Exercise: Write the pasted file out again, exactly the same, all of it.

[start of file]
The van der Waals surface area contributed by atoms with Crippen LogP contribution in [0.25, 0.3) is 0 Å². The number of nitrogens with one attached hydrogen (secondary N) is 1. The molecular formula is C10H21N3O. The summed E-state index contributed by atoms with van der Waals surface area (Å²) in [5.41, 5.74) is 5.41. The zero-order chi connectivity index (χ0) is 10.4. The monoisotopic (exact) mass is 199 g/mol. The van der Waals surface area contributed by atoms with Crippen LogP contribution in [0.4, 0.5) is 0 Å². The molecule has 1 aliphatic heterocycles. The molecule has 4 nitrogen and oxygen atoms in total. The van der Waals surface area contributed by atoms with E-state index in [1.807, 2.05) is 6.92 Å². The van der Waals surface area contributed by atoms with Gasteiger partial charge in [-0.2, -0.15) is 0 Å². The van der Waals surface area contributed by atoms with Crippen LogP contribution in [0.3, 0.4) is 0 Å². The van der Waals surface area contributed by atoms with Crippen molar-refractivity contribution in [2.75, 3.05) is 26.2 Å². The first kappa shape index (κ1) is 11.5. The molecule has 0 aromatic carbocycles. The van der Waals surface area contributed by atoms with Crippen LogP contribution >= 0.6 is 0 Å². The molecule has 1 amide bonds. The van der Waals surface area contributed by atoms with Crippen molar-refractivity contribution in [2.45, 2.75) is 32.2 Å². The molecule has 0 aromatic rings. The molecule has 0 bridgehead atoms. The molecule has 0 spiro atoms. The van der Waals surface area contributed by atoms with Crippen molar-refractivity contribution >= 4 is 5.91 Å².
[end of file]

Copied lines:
The van der Waals surface area contributed by atoms with Crippen LogP contribution in [0.25, 0.3) is 0 Å². The number of nitrogens with one attached hydrogen (secondary N) is 1. The molecular formula is C10H21N3O. The summed E-state index contributed by atoms with van der Waals surface area (Å²) in [5.41, 5.74) is 5.41. The zero-order chi connectivity index (χ0) is 10.4. The monoisotopic (exact) mass is 199 g/mol. The van der Waals surface area contributed by atoms with Crippen LogP contribution in [0.4, 0.5) is 0 Å². The molecule has 1 aliphatic heterocycles. The molecule has 4 nitrogen and oxygen atoms in total. The van der Waals surface area contributed by atoms with E-state index in [1.807, 2.05) is 6.92 Å². The van der Waals surface area contributed by atoms with Gasteiger partial charge in [-0.2, -0.15) is 0 Å². The van der Waals surface area contributed by atoms with Crippen LogP contribution in [0.3, 0.4) is 0 Å². The van der Waals surface area contributed by atoms with Crippen molar-refractivity contribution in [2.75, 3.05) is 26.2 Å². The first kappa shape index (κ1) is 11.5. The molecule has 0 aromatic carbocycles. The van der Waals surface area contributed by atoms with Crippen LogP contribution >= 0.6 is 0 Å². The molecule has 1 amide bonds. The van der Waals surface area contributed by atoms with Crippen molar-refractivity contribution in [2.45, 2.75) is 32.2 Å². The molecule has 0 aromatic rings. The molecule has 0 bridgehead atoms. The molecule has 0 spiro atoms. The van der Waals surface area contributed by atoms with Crippen molar-refractivity contribution >= 4 is 5.91 Å².